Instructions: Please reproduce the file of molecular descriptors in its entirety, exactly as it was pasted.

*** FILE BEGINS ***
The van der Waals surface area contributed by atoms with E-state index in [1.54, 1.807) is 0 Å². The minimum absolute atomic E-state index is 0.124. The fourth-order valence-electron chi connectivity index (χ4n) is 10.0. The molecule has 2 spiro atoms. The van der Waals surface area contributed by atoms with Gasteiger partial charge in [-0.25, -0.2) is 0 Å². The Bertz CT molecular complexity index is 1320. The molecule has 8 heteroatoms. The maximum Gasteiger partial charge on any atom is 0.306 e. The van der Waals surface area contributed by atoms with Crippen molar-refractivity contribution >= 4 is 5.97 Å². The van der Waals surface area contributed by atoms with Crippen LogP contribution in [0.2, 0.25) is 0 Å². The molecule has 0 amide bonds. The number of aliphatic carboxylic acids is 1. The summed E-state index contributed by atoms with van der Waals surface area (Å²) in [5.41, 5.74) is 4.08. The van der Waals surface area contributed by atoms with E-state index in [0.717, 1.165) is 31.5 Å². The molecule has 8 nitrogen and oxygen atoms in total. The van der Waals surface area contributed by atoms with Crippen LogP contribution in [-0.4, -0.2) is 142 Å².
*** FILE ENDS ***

The van der Waals surface area contributed by atoms with E-state index in [1.54, 1.807) is 0 Å². The minimum absolute atomic E-state index is 0.124. The fourth-order valence-electron chi connectivity index (χ4n) is 10.0. The molecule has 2 spiro atoms. The van der Waals surface area contributed by atoms with Gasteiger partial charge in [-0.25, -0.2) is 0 Å². The Bertz CT molecular complexity index is 1320. The molecule has 8 heteroatoms. The maximum Gasteiger partial charge on any atom is 0.306 e. The van der Waals surface area contributed by atoms with Crippen molar-refractivity contribution >= 4 is 5.97 Å². The van der Waals surface area contributed by atoms with Crippen LogP contribution in [0.2, 0.25) is 0 Å². The molecule has 0 amide bonds. The number of aliphatic carboxylic acids is 1. The summed E-state index contributed by atoms with van der Waals surface area (Å²) in [5.41, 5.74) is 4.08. The van der Waals surface area contributed by atoms with E-state index in [0.717, 1.165) is 31.5 Å². The molecule has 8 nitrogen and oxygen atoms in total. The van der Waals surface area contributed by atoms with Crippen LogP contribution in [-0.4, -0.2) is 142 Å².